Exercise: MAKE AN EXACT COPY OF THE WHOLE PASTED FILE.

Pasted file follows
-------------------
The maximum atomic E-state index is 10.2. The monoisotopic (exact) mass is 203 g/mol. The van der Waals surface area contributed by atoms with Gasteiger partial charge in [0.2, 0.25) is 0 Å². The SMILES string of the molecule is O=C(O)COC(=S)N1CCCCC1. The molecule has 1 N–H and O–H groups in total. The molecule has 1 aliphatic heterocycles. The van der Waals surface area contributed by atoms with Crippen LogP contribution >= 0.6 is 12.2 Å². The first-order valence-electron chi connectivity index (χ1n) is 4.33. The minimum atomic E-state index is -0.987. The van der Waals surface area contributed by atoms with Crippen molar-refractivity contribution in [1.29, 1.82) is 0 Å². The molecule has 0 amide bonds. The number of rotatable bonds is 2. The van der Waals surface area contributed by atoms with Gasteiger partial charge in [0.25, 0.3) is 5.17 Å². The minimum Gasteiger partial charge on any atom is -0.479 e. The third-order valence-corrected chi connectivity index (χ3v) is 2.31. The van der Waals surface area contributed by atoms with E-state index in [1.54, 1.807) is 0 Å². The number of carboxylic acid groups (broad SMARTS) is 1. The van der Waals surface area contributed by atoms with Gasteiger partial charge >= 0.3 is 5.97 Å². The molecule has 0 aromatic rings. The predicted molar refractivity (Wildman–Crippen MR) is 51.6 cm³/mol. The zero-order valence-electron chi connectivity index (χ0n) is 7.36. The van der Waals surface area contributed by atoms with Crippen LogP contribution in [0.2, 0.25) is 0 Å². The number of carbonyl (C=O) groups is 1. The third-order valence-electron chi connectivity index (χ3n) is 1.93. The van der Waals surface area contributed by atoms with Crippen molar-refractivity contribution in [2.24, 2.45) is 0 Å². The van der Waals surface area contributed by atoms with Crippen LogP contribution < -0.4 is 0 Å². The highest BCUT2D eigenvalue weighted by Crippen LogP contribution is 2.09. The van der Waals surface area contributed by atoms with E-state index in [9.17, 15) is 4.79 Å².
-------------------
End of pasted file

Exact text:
The maximum atomic E-state index is 10.2. The monoisotopic (exact) mass is 203 g/mol. The van der Waals surface area contributed by atoms with Gasteiger partial charge in [0.2, 0.25) is 0 Å². The SMILES string of the molecule is O=C(O)COC(=S)N1CCCCC1. The molecule has 1 N–H and O–H groups in total. The molecule has 1 aliphatic heterocycles. The van der Waals surface area contributed by atoms with Crippen LogP contribution >= 0.6 is 12.2 Å². The first-order valence-electron chi connectivity index (χ1n) is 4.33. The minimum atomic E-state index is -0.987. The van der Waals surface area contributed by atoms with Crippen molar-refractivity contribution in [1.29, 1.82) is 0 Å². The molecule has 0 amide bonds. The number of rotatable bonds is 2. The van der Waals surface area contributed by atoms with Gasteiger partial charge in [0.25, 0.3) is 5.17 Å². The minimum Gasteiger partial charge on any atom is -0.479 e. The third-order valence-corrected chi connectivity index (χ3v) is 2.31. The van der Waals surface area contributed by atoms with E-state index in [1.54, 1.807) is 0 Å². The number of carboxylic acid groups (broad SMARTS) is 1. The van der Waals surface area contributed by atoms with Gasteiger partial charge >= 0.3 is 5.97 Å². The molecule has 0 aromatic rings. The predicted molar refractivity (Wildman–Crippen MR) is 51.6 cm³/mol. The zero-order valence-electron chi connectivity index (χ0n) is 7.36. The van der Waals surface area contributed by atoms with Crippen LogP contribution in [0.2, 0.25) is 0 Å². The number of carbonyl (C=O) groups is 1. The third-order valence-electron chi connectivity index (χ3n) is 1.93. The van der Waals surface area contributed by atoms with Crippen molar-refractivity contribution in [2.24, 2.45) is 0 Å². The van der Waals surface area contributed by atoms with Crippen LogP contribution < -0.4 is 0 Å². The highest BCUT2D eigenvalue weighted by Crippen LogP contribution is 2.09. The van der Waals surface area contributed by atoms with E-state index in [9.17, 15) is 4.79 Å².